The dreaded segfault

Discussion in 'C++' started by Prasad, Oct 16, 2008.

  1. Prasad

    Prasad Guest

    Hi folks,

    I am trying to debug the following program. Debugging the core file
    revealed segfault at possibleFlows[k][m]=0 when values of
    states=36, labels=40. It works fine for lesser values.

    What could be the reason? Integer overflow or out of memory? Am i
    missing something obvious?
    I am using ubuntu and GNU g++.

    int main()
    {
    const int states=36, labels=40;
    int fromLabels=labels, toLabels=labels;
    int fromStates=states, toStates=states;
    int successors[fromStates][toStates];
    int stateMatrix[fromStates][toStates][fromLabels][toLabels];
    int possibleFlows[states][fromLabels][toLabels];
    //Initialise all possible flows to 0
    for(int i=0;i<states;i++)
    for(int k=0;k<fromLabels;k++)
    for(int m=0; m<toLabels;m++)
    possibleFlows[k][m]=0; //Segmentation fault here

    //Populate with given values
    //S0
    possibleFlows[0][1][0]=1;
    possibleFlows[0][2][0]=1;
    .........................rest of the
    code....................................
    Prasad, Oct 16, 2008
    #1
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  2. Prasad

    Ian Collins Guest

    Prasad wrote:
    > Hi folks,
    >
    > I am trying to debug the following program. Debugging the core file
    > revealed segfault at possibleFlows[k][m]=0 when values of
    > states=36, labels=40. It works fine for lesser values.
    >
    > What could be the reason? Integer overflow or out of memory? Am i
    > missing something obvious?
    > I am using ubuntu and GNU g++.
    >
    > int main()
    > {
    > const int states=36, labels=40;
    > int fromLabels=labels, toLabels=labels;
    > int fromStates=states, toStates=states;
    > int successors[fromStates][toStates];


    This isn't legal C++, are you build this as C?

    --
    Ian Collins
    Ian Collins, Oct 16, 2008
    #2
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  3. On Wed, 15 Oct 2008 19:30:23 -0700 (PDT), Prasad
    <> wrote:

    > int possibleFlows[states][fromLabels][toLabels];
    > //Initialise all possible flows to 0
    > for(int i=0;i<states;i++)
    > for(int k=0;k<fromLabels;k++)
    > for(int m=0; m<toLabels;m++)
    > possibleFlows[k][m]=0; //Segmentation fault here


    My brains hurting so I may be wrong, but you might want to try...

    possibleFlows[m][k]=0;

    I always mix up my multi-dimensional subscripting, so maybe you have
    to.
    Stephen Horne, Oct 16, 2008
    #3
  4. Prasad

    Prasad Guest

    On Oct 15, 9:39 pm, Ian Collins <> wrote:
    > Prasad wrote:
    > > Hi folks,

    >
    > > I am trying to debug the following program.  Debugging the core file
    > > revealed segfault at possibleFlows[k][m]=0 when values of
    > > states=36, labels=40. It works fine for lesser values.

    >
    > > What could be the reason? Integer overflow or out of memory? Am i
    > > missing something obvious?
    > > I am using ubuntu and GNU g++.

    >
    > > int main()
    > > {
    > >    const int states=36, labels=40;
    > >    int fromLabels=labels, toLabels=labels;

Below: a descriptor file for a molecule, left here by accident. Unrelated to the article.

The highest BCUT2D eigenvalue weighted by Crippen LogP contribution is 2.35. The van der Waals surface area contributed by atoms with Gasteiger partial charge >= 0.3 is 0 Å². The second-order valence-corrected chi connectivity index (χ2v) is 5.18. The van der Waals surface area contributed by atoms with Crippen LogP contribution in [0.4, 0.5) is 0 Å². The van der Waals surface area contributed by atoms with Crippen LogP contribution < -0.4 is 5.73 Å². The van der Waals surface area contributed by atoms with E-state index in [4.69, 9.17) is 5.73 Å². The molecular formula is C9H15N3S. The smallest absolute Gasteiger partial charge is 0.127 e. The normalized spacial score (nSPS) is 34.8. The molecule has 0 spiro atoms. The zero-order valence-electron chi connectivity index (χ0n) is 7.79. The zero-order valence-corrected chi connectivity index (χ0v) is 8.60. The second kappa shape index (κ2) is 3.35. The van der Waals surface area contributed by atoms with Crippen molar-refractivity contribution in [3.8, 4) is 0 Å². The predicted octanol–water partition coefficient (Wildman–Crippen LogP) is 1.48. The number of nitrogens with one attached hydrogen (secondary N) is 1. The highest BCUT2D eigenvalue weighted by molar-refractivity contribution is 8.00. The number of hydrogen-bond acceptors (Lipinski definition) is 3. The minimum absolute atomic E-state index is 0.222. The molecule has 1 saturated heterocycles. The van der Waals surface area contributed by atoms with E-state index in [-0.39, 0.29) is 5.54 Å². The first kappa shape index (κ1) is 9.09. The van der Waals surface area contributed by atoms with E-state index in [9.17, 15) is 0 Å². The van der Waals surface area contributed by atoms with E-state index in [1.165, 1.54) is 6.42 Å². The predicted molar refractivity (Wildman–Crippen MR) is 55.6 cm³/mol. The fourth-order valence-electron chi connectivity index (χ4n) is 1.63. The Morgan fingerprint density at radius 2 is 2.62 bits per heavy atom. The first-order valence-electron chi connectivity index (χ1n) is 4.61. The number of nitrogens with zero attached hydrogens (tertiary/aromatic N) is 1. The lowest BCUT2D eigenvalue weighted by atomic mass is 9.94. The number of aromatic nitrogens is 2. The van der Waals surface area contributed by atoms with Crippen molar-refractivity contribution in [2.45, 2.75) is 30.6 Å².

> >    int fromStates=states, toStates=states;
    > >    int successors[fromStates][toStates];

    >
    > This isn't legal C++, are you build this as C?
    >
    > --
    > Ian Collins


    This is a c++ program. I have removed all the namespace declaration,
    headers and other code which was not relevant to the problem.
    Prasad, Oct 16, 2008
    #4
  5. Prasad

    Ian Collins Guest

    Prasad wrote:
    > On Oct 15, 9:39 pm, Ian Collins <> wrote:
    >> Prasad wrote:
    >>> Hi folks,
    >>> I am trying to debug the following program. Debugging the core file
    >>> revealed segfault at possibleFlows[k][m]=0 when values of
    >>> states=36, labels=40. It works fine for lesser values.
    >>> What could be the reason? Integer overflow or out of memory? Am i
    >>> missing something obvious?
    >>> I am using ubuntu and GNU g++.
    >>> int main()
    >>> {
    >>> const int states=36, labels=40;
    >>> int fromLabels=labels, toLabels=labels;
    >>> int fromStates=states, toStates=states;
    >>> int successors[fromStates][toStates];

    >> This isn't legal C++, are you build this as C?
    >>

    Please don't quote signatures.
    >
    > This is a c++ program. I have removed all the namespace declaration,
    > headers and other code which was not relevant to the problem.


    No it is not, C++ does not have VLAs and successors is a VLA.

    --
    Ian Collins
    Ian Collins, Oct 16, 2008
    #5
  6. Hello,

    Prasad wrote:

    > I am trying to debug the following program. Debugging the core file
    > revealed segfault at possibleFlows[k][m]=0 when values of
    > states=36, labels=40. It works fine for lesser values.
    >
    > What could be the reason? Integer overflow or out of memory? Am i
    > missing something obvious?
    > I am using ubuntu and GNU g++.
    >
    > int main()
    > {
    > const int states=36, labels=40;
    > int fromLabels=labels, toLabels=labels;
    > int fromStates=states, toStates=states;
    > int successors[fromStates][toStates];
    > int stateMatrix[fromStates][toStates][fromLabels][toLabels];


    That is 36*36*40*40*4 bytes or over 8MB for stateMatrix alone, which
    might be over the maximum stack size of your platform. Try ulimit -s in
    a shell, it tells the max stacksize in kiB. Exceeding stacksize results
    in segfaults.

    You will have to use dynamic allocation or global variables to solve